Appendix B. The HTTP You Need for XML-RPC

Instead of creating an entirely new transport protocol, XML-RPC avoids reinventing the wheel by reusing a commonly available wheel: HyperText Transfer Protocol (HTTP). HTTP is better known as the transport protocol for the World Wide Web (WWW), and HTTP tools are available for nearly every network-aware programming language and operating system. XML-RPC uses only a subset of HTTP’s features, but even the use of that subset has proven controversial in some quarters. We’ll explore how HTTP works in general, and then focus on the details you need to create, read, and analyze HTTP transactions.

By using HTTP for its transport mechanism, XML-RPC takes advantage of nearly a decade of protocol development and implementation. HTTP is widely deployed, relatively well understood, and supported by infrastructures from clients to servers to firewalls to cache engines, though some of that support isn’t necessary for XML-RPC. XML-RPC arrived after HTTP 1.1 had stabilized, letting it take advantage of some critical features for two-way communications that hadn’t existed in earlier versions. We’ll take a brief look at HTTP in its normal web environment before exploring ways to reuse that infrastructure in an XML-RPC context.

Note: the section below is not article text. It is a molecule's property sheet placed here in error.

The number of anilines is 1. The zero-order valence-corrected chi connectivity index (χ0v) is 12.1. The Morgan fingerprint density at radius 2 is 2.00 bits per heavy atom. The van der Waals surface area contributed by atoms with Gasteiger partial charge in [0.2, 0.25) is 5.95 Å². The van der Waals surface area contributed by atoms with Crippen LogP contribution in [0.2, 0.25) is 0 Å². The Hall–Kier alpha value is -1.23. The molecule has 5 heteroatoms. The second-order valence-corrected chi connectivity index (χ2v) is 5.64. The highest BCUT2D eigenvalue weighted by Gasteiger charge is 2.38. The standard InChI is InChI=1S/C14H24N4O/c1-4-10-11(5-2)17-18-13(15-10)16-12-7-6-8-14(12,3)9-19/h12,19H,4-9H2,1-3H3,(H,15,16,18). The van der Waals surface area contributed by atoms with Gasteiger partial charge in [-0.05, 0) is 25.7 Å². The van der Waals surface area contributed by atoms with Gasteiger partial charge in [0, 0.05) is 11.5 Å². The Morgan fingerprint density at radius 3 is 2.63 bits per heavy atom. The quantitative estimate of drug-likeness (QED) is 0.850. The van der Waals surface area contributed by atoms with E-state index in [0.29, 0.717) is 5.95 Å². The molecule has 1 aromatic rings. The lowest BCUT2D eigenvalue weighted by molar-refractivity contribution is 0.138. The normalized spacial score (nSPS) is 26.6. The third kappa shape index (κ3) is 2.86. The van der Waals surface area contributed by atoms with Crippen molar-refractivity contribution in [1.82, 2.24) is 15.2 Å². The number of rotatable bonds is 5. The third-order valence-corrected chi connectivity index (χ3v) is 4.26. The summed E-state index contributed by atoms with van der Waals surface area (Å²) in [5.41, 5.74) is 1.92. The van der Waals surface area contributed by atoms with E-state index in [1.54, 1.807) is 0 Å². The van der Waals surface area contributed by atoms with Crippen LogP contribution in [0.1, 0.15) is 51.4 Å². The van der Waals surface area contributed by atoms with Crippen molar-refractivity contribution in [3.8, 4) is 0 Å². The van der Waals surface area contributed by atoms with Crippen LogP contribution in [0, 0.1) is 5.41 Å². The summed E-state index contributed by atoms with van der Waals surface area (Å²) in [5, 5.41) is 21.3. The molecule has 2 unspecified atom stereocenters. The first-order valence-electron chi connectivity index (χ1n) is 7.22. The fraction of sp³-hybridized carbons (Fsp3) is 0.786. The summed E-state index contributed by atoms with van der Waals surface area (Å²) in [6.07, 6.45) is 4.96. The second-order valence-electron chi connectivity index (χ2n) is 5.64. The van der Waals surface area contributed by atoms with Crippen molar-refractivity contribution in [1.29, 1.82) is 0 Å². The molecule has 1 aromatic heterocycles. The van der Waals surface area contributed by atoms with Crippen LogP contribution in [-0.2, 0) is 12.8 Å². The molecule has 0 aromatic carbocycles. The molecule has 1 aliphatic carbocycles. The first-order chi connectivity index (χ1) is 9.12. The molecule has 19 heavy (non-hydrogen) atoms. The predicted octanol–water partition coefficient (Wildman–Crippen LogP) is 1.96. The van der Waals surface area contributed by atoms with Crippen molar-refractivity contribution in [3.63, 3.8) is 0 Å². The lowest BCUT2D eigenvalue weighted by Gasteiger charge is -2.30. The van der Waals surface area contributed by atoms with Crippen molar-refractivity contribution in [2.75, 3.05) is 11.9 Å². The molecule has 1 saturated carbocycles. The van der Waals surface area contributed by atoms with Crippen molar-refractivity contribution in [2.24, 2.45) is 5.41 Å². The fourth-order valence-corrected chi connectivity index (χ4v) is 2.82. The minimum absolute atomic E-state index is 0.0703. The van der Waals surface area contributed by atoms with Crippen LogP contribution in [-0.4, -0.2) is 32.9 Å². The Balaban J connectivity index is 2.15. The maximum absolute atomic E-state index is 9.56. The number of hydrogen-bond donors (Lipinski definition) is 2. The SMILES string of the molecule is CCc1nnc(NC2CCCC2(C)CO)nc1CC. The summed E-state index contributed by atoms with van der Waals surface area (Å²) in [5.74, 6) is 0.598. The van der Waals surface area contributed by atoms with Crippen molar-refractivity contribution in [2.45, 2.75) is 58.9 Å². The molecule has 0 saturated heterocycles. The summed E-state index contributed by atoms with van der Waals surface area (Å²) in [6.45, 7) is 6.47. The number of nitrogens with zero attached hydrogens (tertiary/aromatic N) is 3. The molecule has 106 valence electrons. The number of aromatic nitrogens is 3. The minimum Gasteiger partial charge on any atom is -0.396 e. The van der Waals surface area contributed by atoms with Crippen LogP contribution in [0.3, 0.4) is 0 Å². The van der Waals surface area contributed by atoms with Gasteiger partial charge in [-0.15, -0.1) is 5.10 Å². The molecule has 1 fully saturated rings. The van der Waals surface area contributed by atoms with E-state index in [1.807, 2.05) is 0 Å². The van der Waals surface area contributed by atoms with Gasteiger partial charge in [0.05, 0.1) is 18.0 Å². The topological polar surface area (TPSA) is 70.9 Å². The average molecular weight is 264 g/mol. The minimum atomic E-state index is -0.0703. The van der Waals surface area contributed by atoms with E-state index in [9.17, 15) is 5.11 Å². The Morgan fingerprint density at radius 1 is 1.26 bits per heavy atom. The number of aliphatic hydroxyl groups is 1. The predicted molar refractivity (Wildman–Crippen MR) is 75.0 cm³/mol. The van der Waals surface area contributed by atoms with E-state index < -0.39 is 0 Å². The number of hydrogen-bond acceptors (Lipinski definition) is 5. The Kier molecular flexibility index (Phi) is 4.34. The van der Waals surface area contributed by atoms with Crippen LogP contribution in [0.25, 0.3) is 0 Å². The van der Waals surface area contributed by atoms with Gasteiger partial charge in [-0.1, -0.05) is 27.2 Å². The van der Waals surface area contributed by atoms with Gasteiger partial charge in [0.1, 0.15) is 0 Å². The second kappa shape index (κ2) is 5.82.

A Bit About TCP/IP

HTTP is built on a foundation of the Transmission Control Protocol and Internet Protocol (TCP/IP). Although it is the protocol suite on which the Internet and many smaller networks are built, TCP/IP often seems mysterious, ...

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